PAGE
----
In the more than two decades Maribeth Snapp has worked for the Oklahoma Corporation Commission, she has worked on many cases that have had a significant financial impact on the ratepayers and utility companies in Oklahoma.
Snapp conducts hearings regarding regulated gas, electric and water utilities, telecommunications carriers and motor carriers. She joined the staff at the Corporation Commission after working six years in private practice and was the deputy general counsel for the public utility section before becoming an administrative law judge in July 2003. She is working to encourage a positive shift in attitude toward attorneys who, like her, choose to practice in the public sector.
"Because the pay is often less than an attorney could make if they worked for a large firm, some people discredit the professional value of the services rendered by attorneys who make a choice to be a government attorney," she said. "The attorneys I have worked with regularly put in more than 45-hour weeks, with no additional monetary compensation and often with no appreciation or recognition for their efforts."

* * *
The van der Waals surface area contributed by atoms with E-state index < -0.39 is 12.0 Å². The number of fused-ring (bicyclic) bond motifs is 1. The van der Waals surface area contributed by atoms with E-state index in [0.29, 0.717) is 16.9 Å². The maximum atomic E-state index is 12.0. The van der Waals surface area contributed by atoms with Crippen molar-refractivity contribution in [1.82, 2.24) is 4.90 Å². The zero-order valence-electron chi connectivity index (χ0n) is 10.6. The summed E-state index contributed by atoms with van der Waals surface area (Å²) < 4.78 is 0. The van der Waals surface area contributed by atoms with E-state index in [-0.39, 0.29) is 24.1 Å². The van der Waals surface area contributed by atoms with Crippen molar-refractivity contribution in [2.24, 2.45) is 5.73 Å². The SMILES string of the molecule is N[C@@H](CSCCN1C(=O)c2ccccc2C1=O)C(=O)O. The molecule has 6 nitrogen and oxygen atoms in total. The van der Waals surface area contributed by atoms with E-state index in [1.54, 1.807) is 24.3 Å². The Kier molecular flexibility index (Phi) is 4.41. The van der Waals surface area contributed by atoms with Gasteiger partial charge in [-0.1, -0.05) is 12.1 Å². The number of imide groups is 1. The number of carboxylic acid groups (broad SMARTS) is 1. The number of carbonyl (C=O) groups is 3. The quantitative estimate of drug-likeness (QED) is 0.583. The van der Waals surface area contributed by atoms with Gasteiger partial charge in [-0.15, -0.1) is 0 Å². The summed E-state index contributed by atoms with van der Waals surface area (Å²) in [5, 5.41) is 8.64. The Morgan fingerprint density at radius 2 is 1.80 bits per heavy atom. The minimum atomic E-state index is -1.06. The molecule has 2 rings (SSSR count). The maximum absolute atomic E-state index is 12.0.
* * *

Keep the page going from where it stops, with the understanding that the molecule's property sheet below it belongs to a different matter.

Snapp calls her entry into the legal profession "blind luck."
"I switched from pre-med to business when I realized I couldn't stand the smell of the fetal pig we were dissecting in freshman biology. I couldn't find a job with my bachelor's of business administration degree and considered getting a degree in education until I worked at a day care for six weeks and came home every day with a splitting headache," said Snapp, who was then encouraged to go to law school by her dad.
Her father, who was an attorney in the U.S. Air Force, instilled in her a strong work ethic.
"We must do the 'right thing' even if not a popular point of view. If I'm going to be criticized, I want the criticism to be because I did what I thought was right and fair," she said. …